Treasury Solicitor Jonathan Jones on 2017 and what Brexit means for the the Government Legal Service

Written by Civil Service World on 15 December 2016 in Interview

With the end of 2016 fast approaching, we asked the UK's top officials to look back at the year, outline their goals for 2017 – and shed some light on their festive favourites. Jonathan Jones, Treasury Solicitor and head of the Government Legal Service, takes part in our annual perm secs round-up...

What was your highlight of 2016?
I was very pleased to agree that the legal teams in the Department for Business, Energy and Industrial Strategy, and the Department for International Trade will join the Government Legal Department in the first half of 2017. This means that GLD will provide the full range of legal services for almost all central government departments, with the only exceptions being HM Revenue and Customs and the Foreign and Commonwealth Office. It will facilitate closer working between the BEIS and DIT legal teams and other parts of GLD on the many important legal issues we are dealing with together. It will also help us better coordinate how we deploy our people between different teams within the expanded GLD, to reflect changing priorities and levels of demand, as well as giving our people the best possible development and career opportunities.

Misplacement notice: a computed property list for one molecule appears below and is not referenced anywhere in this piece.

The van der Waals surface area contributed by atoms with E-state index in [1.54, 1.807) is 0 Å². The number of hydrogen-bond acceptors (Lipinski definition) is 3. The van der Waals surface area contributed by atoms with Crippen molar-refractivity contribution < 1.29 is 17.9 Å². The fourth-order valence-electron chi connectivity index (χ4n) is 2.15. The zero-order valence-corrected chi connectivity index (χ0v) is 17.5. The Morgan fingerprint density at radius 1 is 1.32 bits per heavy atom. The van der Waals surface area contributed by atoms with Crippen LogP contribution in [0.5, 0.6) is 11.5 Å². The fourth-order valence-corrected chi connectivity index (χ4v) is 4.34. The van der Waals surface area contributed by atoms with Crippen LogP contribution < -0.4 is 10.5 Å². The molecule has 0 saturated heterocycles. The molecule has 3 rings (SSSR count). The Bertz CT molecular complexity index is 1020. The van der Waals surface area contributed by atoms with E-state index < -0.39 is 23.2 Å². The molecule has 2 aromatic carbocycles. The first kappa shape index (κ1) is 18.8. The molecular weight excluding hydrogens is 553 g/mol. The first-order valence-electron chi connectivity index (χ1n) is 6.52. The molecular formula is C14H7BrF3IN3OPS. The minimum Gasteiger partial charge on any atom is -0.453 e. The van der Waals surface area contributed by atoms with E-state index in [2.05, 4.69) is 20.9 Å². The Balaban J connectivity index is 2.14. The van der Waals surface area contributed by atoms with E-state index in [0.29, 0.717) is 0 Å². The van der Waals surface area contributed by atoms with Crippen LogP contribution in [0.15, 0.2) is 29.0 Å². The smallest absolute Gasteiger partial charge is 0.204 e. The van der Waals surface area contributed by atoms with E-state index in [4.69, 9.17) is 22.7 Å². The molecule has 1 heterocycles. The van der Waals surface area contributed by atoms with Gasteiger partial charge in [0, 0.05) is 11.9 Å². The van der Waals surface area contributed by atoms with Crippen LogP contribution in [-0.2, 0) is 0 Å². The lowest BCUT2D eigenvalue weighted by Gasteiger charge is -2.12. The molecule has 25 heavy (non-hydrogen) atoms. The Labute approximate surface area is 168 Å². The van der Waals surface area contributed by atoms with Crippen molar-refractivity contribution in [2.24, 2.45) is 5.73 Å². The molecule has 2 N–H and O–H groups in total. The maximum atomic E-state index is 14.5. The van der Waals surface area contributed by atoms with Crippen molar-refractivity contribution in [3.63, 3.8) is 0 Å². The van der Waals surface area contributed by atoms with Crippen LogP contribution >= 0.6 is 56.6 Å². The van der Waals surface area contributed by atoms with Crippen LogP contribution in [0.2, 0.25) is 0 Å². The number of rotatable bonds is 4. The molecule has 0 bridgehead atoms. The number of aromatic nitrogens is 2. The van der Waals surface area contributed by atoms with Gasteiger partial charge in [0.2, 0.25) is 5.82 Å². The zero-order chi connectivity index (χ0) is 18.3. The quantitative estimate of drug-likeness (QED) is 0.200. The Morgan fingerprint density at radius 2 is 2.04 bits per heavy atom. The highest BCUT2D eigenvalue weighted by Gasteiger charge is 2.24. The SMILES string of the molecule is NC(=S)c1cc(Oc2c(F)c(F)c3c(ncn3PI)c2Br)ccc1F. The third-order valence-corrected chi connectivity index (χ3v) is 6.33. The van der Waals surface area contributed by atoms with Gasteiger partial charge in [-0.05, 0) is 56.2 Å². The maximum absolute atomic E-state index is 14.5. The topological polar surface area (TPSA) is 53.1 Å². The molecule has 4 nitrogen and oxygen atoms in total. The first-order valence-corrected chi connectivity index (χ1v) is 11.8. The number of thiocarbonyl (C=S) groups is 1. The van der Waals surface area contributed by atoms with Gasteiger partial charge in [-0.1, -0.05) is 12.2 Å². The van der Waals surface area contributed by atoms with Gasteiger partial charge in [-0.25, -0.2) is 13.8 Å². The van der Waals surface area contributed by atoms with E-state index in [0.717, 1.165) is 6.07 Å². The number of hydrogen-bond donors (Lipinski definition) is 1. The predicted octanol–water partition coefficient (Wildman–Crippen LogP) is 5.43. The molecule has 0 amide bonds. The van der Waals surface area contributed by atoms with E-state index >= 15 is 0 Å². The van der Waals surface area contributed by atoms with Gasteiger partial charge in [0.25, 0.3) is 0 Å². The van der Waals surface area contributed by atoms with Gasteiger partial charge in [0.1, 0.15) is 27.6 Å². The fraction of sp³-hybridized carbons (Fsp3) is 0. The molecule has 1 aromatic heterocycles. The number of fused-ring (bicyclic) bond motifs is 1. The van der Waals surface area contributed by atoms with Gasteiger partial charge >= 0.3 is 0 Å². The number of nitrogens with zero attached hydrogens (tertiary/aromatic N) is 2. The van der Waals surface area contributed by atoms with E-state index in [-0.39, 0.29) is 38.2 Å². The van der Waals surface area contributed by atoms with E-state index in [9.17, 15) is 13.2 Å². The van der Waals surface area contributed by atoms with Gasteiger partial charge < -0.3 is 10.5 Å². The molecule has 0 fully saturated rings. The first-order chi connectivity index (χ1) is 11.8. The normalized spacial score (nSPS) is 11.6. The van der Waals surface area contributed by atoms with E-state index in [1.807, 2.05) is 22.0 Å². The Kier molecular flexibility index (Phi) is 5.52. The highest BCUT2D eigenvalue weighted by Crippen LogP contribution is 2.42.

What has been the most significant change in your service this year?
Inevitably it’s Brexit. The outcome of the EU referendum created major new strands of legal work – on the legal processes for leaving the EU, on options for the UK’s future relationship with Europe, and on the domestic changes that will be necessary to our domestic legal framework.

What will be the biggest challenge of 2017 – and how are you preparing to meet it?
See my answer above! But of course we will also continue to provide the best possible legal support for all the government’s priorities – since so much of the government’s agenda raises major legal and constitutional issues. We’re continuing to improve and invest in our service, for example upgrading our litigation case-management system (we handle about 45,000 cases a year), and developing a new digital system to give clients online access to materials and basic advice, leaving our lawyers free to dedicate more time to advising on trickier questions.

What was the best Christmas present that you’ve ever given or received? And the worst?
I find the best presents are ones you can eat or drink – so whatever it was, it will be long gone. But the worst – I recently threw away a jar of unspeakable festering home-made chutney.

More: Perm secs round-up 2016 – Britain's top civil servants review the year and look ahead to 2017

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